If the field is set to required ( [text* your-subject] marked by the asterisk ). Then you can use the Mail tag ( [your-subject] ) without the quote around. As you know ‘Required’ attribute means the user cannot skip this field and requires their input.

If the field is NOT required ( [text your-subject] without the asterisk ), then you need to use a quote around your Mail tag ( "[your-subject]" ). If you are not using the quote, you will get an error.

Additional headers

You use additional headers to include ‘Cc’ and ‘Bcc’ to your email. Watch out for the valid syntax when using the Cc and Bcc. Refer to the table below.

By default Contact Form 7 Mail tab provides Reply-to: with the [your-email] Mail tag.

Additional header field in Mail Tab
Figure 6: Additional header field in the Mail Tab.

Table 2 below lists out Valid and Invalid syntax on using the Additional headers.

Table 3: List of ‘Valid’ and ‘Invalid’ syntax for the Additional headers field.
Syntax to use in the ‘Additional headers’ field
✔ Valid
Reply-To: [your-email]
✔ A standard and default Reply-to
Reply-To: [your-email]
✔ Cc and Reply-to. One header per line. Yes you can switch, Reply-to top and Cc at the bottom.
✔ You can also leave the field empty
✖ Invalid
Cc: Reply-To: [your-email]
✖ You cannot have both on a single line. Only one header per line.
Reply To: [your-email]
✖ Reply-to without the hyphen ( - )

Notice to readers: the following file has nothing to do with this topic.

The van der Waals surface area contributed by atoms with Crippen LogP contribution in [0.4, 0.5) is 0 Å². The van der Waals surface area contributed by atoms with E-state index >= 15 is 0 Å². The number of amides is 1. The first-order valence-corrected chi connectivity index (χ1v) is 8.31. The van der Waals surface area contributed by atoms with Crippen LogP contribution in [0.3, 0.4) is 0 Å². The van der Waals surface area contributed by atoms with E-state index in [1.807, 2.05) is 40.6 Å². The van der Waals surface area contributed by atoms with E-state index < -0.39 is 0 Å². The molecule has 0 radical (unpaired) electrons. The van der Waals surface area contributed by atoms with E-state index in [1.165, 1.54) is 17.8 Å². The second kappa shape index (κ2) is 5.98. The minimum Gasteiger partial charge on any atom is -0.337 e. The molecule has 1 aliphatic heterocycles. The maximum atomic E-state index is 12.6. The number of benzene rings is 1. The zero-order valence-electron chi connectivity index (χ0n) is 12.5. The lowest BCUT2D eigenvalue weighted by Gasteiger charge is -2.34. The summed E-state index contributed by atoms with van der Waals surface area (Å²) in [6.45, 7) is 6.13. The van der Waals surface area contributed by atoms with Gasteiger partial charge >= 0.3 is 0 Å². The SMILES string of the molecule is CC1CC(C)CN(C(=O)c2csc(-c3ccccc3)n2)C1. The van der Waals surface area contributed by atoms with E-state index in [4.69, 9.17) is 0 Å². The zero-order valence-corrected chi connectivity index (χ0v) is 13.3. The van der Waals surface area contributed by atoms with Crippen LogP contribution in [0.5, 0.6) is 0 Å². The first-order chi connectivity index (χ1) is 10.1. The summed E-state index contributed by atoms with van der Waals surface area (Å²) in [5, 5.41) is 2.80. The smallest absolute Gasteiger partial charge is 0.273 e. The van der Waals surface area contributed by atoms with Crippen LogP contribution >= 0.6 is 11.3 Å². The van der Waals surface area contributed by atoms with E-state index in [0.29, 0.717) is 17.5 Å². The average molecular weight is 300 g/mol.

Reply-To [your-email]
✖ Reply-to without the colon ( : )

Message body

The Message body is where you add all your email body text. This is where you also add HTML to it.

By default Contact Form 7 adds the Mail tags with a simple text.

Message body in Mail Tab
Figure 7: Message body field with the standard Contact Form 7 tags in the Mail Tab.

With the default Message body tags from Mail Tab in Contact Form 7, you will receive the email similar to the one below.

Gmail screenshot of Email output Sent from Contact Form 7
Figure 8: Email message from Contact Form 7 to Gmail.

Let’s try a simple HTML wrapper to our body content. We will wrap all the heading with <strong> element


Add the <strong> element to the From, Subject, and Message body. And check the box that says Use HTML content type, this will wrap your message body with standard HTML.

Message body with HTML 'strong' element and Use HTML content type checkbox is checked
Figure 9: HTML ‘strong’ element is added in the Message body and the Use HTML content type is checked.

After adding the HTML <strong> wrapper and turn on the Use HTML content type you can see the titles are now bold.